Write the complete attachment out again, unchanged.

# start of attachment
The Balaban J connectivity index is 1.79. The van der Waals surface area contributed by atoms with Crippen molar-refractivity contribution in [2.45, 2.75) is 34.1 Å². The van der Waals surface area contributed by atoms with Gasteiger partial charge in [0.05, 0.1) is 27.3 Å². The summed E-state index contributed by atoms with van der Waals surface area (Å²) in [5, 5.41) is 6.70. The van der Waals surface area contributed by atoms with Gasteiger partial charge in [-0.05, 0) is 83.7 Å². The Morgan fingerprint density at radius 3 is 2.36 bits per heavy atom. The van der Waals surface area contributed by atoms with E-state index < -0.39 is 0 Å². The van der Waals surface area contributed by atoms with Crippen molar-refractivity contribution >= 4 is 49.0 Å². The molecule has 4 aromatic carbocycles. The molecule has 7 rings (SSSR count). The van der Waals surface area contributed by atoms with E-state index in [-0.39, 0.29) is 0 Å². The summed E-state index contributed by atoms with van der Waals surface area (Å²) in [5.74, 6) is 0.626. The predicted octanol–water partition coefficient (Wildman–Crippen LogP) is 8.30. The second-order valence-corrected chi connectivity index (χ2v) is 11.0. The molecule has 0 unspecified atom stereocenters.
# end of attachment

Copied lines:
The Balaban J connectivity index is 1.79. The van der Waals surface area contributed by atoms with Crippen molar-refractivity contribution in [2.45, 2.75) is 34.1 Å². The van der Waals surface area contributed by atoms with Gasteiger partial charge in [0.05, 0.1) is 27.3 Å². The summed E-state index contributed by atoms with van der Waals surface area (Å²) in [5, 5.41) is 6.70. The van der Waals surface area contributed by atoms with Gasteiger partial charge in [-0.05, 0) is 83.7 Å². The Morgan fingerprint density at radius 3 is 2.36 bits per heavy atom. The van der Waals surface area contributed by atoms with E-state index < -0.39 is 0 Å². The van der Waals surface area contributed by atoms with Crippen molar-refractivity contribution >= 4 is 49.0 Å². The molecule has 4 aromatic carbocycles. The molecule has 7 rings (SSSR count). The van der Waals surface area contributed by atoms with E-state index in [-0.39, 0.29) is 0 Å². The summed E-state index contributed by atoms with van der Waals surface area (Å²) in [5.74, 6) is 0.626. The predicted octanol–water partition coefficient (Wildman–Crippen LogP) is 8.30. The second-order valence-corrected chi connectivity index (χ2v) is 11.0. The molecule has 0 unspecified atom stereocenters.